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“If I could wrap this exhibit up in one word it would be friction. Friction between America and American ideals,” says David Temple of the Houston Museum of Natural Science, speaking of Spies, Traitors, Saboteurs: Fear and Freedom in America, which runs through January. On loan from the International Spy Museum in Washington, DC, the exhibition explores the history of domestic threats—everything from the War of 1812 to Pearl Harbor to the Sept. 11 terrorist attacks—as well as the responses they provoked and, says Temple, the resultant “friction in civil liberties and government spying.”

Temple, an associate curator at HMNS, says that Spies lasers in on nine separate moments when the country found itself under siege, with an eye toward evoking the mood of the populace and the hard questions they forced Americans to ask themselves. Chief among them, according to Temple: “At what point do we value civil liberties versus safety?”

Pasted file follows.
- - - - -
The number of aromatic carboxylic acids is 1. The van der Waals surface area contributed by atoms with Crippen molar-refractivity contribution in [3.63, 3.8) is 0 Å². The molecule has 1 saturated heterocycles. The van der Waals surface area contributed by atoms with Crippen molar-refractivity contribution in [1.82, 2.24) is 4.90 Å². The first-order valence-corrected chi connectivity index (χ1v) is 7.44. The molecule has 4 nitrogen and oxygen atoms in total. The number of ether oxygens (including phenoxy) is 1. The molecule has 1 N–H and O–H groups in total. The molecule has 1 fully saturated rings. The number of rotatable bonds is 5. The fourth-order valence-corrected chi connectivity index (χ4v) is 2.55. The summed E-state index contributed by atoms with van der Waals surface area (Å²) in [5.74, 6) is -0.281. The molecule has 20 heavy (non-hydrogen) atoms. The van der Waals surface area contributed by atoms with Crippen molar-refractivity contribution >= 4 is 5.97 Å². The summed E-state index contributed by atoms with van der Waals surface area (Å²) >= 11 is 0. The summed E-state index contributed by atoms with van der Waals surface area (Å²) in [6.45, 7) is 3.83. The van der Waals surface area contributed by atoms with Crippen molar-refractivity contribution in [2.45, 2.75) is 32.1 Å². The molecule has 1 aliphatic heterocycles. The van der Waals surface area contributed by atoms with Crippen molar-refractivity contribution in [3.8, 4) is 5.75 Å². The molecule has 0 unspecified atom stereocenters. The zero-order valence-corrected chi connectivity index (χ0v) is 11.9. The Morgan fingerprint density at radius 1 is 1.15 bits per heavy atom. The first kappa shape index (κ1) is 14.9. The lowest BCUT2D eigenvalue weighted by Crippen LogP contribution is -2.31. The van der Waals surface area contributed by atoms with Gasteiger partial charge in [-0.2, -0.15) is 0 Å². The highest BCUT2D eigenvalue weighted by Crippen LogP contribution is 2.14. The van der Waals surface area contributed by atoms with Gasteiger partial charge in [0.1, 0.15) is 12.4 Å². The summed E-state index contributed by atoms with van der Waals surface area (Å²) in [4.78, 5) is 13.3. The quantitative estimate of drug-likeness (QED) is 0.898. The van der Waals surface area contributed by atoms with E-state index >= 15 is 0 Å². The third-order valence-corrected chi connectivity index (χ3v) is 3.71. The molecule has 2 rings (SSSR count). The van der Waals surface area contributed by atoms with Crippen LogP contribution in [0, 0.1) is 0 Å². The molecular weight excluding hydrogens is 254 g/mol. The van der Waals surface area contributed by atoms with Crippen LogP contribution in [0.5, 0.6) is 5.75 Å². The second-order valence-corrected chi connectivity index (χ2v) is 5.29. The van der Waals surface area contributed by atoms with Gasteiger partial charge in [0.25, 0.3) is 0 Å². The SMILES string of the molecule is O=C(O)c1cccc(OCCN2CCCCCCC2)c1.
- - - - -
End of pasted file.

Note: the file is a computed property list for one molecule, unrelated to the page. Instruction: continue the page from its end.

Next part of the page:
After viewing objects like a photo of the KKK parading down Pennsylvania Ave., shrapnel from Japanese zero planes and copies of the FBI case file on Lucille Ball (then under suspicion for Communist sympathizing), exhibit-goers are invited to weigh in on the ethics of our responses to America’s many threats, with the help of polling stations developed by Gallup, Inc. Should the government have the authority to deport those suspected of supporting hostile groups? Should the FBI be allowed to investigate groups opposed to the US government? The questions are far from easy. “This requires some thought,” said Temple with no small amount of understatement. On the other hand, “this is a topic that should be on everyone’s mind.”

Spies, Traitors, Saboteurs: Fear and Freedom in America
Thru Jan. 17. Mon–Sun 9–6. $25; Children ages 3–11, seniors, students and military, $20. Houston Museum of Natural Science, 5555 Hermann Park Dr. 713-639-4629. hmns.org

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